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Keywords:

  • IADL;
  • handgrip strength;
  • oral self-care;
  • old people

Abstract

  1. Top of page
  2. Abstract
  3. Introduction
  4. Materials and methods
  5. Results
  6. Discussion
  7. Conclusions
  8. Acknowledgements
  9. References

doi: 10.1111/j.1741-2358.2010.00427.x

Associations of instrumental activities of daily living and handgrip strength with oral self-care among home-dwelling elderly 75+

Objective:  To study the associations of instrumental activities of daily living (IADL) and the handgrip strength with oral self-care among dentate home-dwelling elderly people in Finland.

Materials and methods:  The study analysed data for 168 dentate participants (mean age 80.6 years) in the population-based Geriatric Multidisciplinary Strategy for Good Care of the Elderly (GeMS) study. Each participant received a clinical oral examination and structured interview in 2004–2005. Functional status was assessed using the IADL scale and handgrip strength was measured using handheld dynamometry.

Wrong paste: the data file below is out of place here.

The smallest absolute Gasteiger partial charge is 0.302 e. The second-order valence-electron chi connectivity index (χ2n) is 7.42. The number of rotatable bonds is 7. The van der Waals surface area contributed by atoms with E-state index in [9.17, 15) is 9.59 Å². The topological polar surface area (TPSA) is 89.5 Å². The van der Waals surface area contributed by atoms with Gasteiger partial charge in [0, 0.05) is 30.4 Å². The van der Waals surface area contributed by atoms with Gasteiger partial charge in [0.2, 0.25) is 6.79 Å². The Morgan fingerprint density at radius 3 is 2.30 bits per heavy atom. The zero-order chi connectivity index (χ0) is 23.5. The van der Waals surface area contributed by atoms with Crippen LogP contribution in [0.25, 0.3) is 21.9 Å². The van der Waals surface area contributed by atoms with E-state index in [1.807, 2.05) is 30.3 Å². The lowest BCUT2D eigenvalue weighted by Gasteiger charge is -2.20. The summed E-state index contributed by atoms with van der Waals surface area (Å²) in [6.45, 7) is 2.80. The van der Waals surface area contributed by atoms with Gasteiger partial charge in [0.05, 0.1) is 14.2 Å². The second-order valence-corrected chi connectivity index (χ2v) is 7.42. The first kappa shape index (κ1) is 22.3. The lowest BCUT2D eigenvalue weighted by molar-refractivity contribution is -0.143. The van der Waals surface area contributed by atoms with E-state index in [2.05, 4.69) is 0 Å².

Results:  Study participants with high IADL (scores 7–8) had odds ratios (ORs) for brushing their teeth at least twice a day of 2.7 [95% confidence intervals (CI) 1.1–6.8], for using toothpaste at least twice a day of 2.0 (CI 0.8–5.2) and for having good oral hygiene of 2.8 (CI 1.0–8.3) when compared with participants with low IADL (scores ≤6). Participants in the upper tertiles of the handgrip strength had ORs for brushing the teeth at least twice a day of 0.9 (CI 0.4–1.9), for using the toothpaste at least twice a day of 0.9 (CI 0.4–1.8) and for good oral hygiene of 1.1 (CI 0.5–2.4) in comparison with the study subjects in the lowest tertile of handgrip strength.

Conclusion:  The results of this study suggest that the functional status, measured by means of the IADL scale, but not handgrip strength, is an important determinant of oral self-care among the home-dwelling elderly.


Introduction

  1. Top of page
  2. Abstract
  3. Introduction